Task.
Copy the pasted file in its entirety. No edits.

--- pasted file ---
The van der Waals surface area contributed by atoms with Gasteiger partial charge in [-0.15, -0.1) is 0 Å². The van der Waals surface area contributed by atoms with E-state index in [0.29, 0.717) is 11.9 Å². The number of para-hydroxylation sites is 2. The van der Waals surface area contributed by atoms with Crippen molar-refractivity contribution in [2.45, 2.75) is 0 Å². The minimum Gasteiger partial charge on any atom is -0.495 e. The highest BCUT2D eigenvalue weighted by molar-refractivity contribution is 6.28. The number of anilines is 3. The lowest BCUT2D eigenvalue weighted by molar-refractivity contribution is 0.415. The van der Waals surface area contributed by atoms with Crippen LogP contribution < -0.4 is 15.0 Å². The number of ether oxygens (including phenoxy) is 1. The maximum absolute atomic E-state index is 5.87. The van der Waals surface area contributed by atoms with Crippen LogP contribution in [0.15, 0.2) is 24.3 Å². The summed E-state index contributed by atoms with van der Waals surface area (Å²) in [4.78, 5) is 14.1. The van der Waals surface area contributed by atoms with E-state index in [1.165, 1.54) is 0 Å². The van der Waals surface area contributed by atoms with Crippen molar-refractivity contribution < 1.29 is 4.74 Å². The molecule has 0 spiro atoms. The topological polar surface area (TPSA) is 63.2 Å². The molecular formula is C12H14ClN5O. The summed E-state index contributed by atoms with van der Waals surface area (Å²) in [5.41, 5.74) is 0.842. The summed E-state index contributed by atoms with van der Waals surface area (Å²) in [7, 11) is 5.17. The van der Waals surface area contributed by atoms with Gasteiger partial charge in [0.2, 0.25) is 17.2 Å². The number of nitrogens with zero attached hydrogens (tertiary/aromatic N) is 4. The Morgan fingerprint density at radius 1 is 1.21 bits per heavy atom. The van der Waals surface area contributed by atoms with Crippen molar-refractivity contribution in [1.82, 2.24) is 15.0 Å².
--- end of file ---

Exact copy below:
The van der Waals surface area contributed by atoms with Gasteiger partial charge in [-0.15, -0.1) is 0 Å². The van der Waals surface area contributed by atoms with E-state index in [0.29, 0.717) is 11.9 Å². The number of para-hydroxylation sites is 2. The van der Waals surface area contributed by atoms with Crippen molar-refractivity contribution in [2.45, 2.75) is 0 Å². The minimum Gasteiger partial charge on any atom is -0.495 e. The highest BCUT2D eigenvalue weighted by molar-refractivity contribution is 6.28. The number of anilines is 3. The lowest BCUT2D eigenvalue weighted by molar-refractivity contribution is 0.415. The van der Waals surface area contributed by atoms with Crippen LogP contribution < -0.4 is 15.0 Å². The number of ether oxygens (including phenoxy) is 1. The maximum absolute atomic E-state index is 5.87. The van der Waals surface area contributed by atoms with Crippen LogP contribution in [0.15, 0.2) is 24.3 Å². The summed E-state index contributed by atoms with van der Waals surface area (Å²) in [4.78, 5) is 14.1. The van der Waals surface area contributed by atoms with E-state index in [1.165, 1.54) is 0 Å². The van der Waals surface area contributed by atoms with Crippen molar-refractivity contribution < 1.29 is 4.74 Å². The molecule has 0 spiro atoms. The topological polar surface area (TPSA) is 63.2 Å². The molecular formula is C12H14ClN5O. The summed E-state index contributed by atoms with van der Waals surface area (Å²) in [5.41, 5.74) is 0.842. The summed E-state index contributed by atoms with van der Waals surface area (Å²) in [7, 11) is 5.17. The van der Waals surface area contributed by atoms with Gasteiger partial charge in [0.2, 0.25) is 17.2 Å². The number of nitrogens with zero attached hydrogens (tertiary/aromatic N) is 4. The Morgan fingerprint density at radius 1 is 1.21 bits per heavy atom. The van der Waals surface area contributed by atoms with Crippen molar-refractivity contribution in [1.82, 2.24) is 15.0 Å².